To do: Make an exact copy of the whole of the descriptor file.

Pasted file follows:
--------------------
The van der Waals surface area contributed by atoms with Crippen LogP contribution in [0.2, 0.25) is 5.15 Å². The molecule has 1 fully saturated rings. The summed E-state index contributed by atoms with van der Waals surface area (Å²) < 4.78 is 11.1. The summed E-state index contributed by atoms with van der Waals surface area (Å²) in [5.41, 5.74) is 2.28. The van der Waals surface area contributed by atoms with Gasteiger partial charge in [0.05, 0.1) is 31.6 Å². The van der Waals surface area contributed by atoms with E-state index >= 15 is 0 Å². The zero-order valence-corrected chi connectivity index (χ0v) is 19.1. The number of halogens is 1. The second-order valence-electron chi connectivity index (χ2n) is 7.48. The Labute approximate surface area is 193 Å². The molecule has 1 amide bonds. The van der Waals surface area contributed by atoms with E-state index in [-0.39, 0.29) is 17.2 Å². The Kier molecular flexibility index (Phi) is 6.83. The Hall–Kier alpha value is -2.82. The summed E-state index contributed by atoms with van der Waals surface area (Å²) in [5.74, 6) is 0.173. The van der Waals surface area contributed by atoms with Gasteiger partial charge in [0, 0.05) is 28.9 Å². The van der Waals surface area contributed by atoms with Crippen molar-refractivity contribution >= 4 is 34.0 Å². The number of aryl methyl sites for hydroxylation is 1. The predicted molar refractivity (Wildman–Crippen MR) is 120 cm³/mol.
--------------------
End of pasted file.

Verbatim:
The van der Waals surface area contributed by atoms with Crippen LogP contribution in [0.2, 0.25) is 5.15 Å². The molecule has 1 fully saturated rings. The summed E-state index contributed by atoms with van der Waals surface area (Å²) < 4.78 is 11.1. The summed E-state index contributed by atoms with van der Waals surface area (Å²) in [5.41, 5.74) is 2.28. The van der Waals surface area contributed by atoms with Gasteiger partial charge in [0.05, 0.1) is 31.6 Å². The van der Waals surface area contributed by atoms with E-state index >= 15 is 0 Å². The zero-order valence-corrected chi connectivity index (χ0v) is 19.1. The number of halogens is 1. The second-order valence-electron chi connectivity index (χ2n) is 7.48. The Labute approximate surface area is 193 Å². The molecule has 1 amide bonds. The van der Waals surface area contributed by atoms with E-state index in [-0.39, 0.29) is 17.2 Å². The Kier molecular flexibility index (Phi) is 6.83. The Hall–Kier alpha value is -2.82. The summed E-state index contributed by atoms with van der Waals surface area (Å²) in [5.74, 6) is 0.173. The van der Waals surface area contributed by atoms with Gasteiger partial charge in [0, 0.05) is 28.9 Å². The van der Waals surface area contributed by atoms with Crippen molar-refractivity contribution >= 4 is 34.0 Å². The number of aryl methyl sites for hydroxylation is 1. The predicted molar refractivity (Wildman–Crippen MR) is 120 cm³/mol.